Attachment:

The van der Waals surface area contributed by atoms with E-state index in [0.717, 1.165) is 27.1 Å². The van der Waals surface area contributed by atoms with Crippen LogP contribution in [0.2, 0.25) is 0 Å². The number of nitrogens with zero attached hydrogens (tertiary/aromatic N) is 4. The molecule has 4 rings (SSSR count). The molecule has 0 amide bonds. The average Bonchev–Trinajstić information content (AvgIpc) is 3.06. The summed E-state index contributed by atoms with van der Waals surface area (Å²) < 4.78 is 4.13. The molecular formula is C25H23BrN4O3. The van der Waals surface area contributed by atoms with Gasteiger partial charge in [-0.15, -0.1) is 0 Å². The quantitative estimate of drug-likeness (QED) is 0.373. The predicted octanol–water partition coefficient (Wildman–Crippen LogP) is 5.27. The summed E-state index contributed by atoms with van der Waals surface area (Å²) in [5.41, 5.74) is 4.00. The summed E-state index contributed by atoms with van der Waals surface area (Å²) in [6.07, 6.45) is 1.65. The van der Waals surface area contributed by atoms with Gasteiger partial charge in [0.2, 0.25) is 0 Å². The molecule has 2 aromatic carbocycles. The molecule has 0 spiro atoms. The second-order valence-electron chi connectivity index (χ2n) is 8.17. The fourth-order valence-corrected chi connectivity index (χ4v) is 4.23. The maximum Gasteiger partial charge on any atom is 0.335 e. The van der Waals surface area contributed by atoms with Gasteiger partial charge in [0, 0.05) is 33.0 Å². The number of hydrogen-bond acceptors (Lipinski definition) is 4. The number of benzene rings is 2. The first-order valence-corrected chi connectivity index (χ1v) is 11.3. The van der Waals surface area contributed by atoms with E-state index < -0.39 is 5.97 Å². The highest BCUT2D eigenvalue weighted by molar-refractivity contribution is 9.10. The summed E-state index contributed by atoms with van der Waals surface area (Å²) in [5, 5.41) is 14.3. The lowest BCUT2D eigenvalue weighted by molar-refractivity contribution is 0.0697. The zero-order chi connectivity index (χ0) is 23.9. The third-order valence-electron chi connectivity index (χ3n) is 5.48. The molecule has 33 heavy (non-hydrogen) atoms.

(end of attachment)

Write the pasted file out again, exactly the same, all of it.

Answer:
The van der Waals surface area contributed by atoms with E-state index in [0.717, 1.165) is 27.1 Å². The van der Waals surface area contributed by atoms with Crippen LogP contribution in [0.2, 0.25) is 0 Å². The number of nitrogens with zero attached hydrogens (tertiary/aromatic N) is 4. The molecule has 4 rings (SSSR count). The molecule has 0 amide bonds. The average Bonchev–Trinajstić information content (AvgIpc) is 3.06. The summed E-state index contributed by atoms with van der Waals surface area (Å²) < 4.78 is 4.13. The molecular formula is C25H23BrN4O3. The van der Waals surface area contributed by atoms with Gasteiger partial charge in [-0.15, -0.1) is 0 Å². The quantitative estimate of drug-likeness (QED) is 0.373. The predicted octanol–water partition coefficient (Wildman–Crippen LogP) is 5.27. The summed E-state index contributed by atoms with van der Waals surface area (Å²) in [5.41, 5.74) is 4.00. The summed E-state index contributed by atoms with van der Waals surface area (Å²) in [6.07, 6.45) is 1.65. The van der Waals surface area contributed by atoms with Gasteiger partial charge in [0.2, 0.25) is 0 Å². The molecule has 2 aromatic carbocycles. The molecule has 0 spiro atoms. The second-order valence-electron chi connectivity index (χ2n) is 8.17. The fourth-order valence-corrected chi connectivity index (χ4v) is 4.23. The maximum Gasteiger partial charge on any atom is 0.335 e. The van der Waals surface area contributed by atoms with Gasteiger partial charge in [0, 0.05) is 33.0 Å². The number of hydrogen-bond acceptors (Lipinski definition) is 4. The number of benzene rings is 2. The first-order valence-corrected chi connectivity index (χ1v) is 11.3. The van der Waals surface area contributed by atoms with E-state index < -0.39 is 5.97 Å². The highest BCUT2D eigenvalue weighted by molar-refractivity contribution is 9.10. The summed E-state index contributed by atoms with van der Waals surface area (Å²) in [5, 5.41) is 14.3. The lowest BCUT2D eigenvalue weighted by molar-refractivity contribution is 0.0697. The zero-order chi connectivity index (χ0) is 23.9. The third-order valence-electron chi connectivity index (χ3n) is 5.48. The molecule has 33 heavy (non-hydrogen) atoms.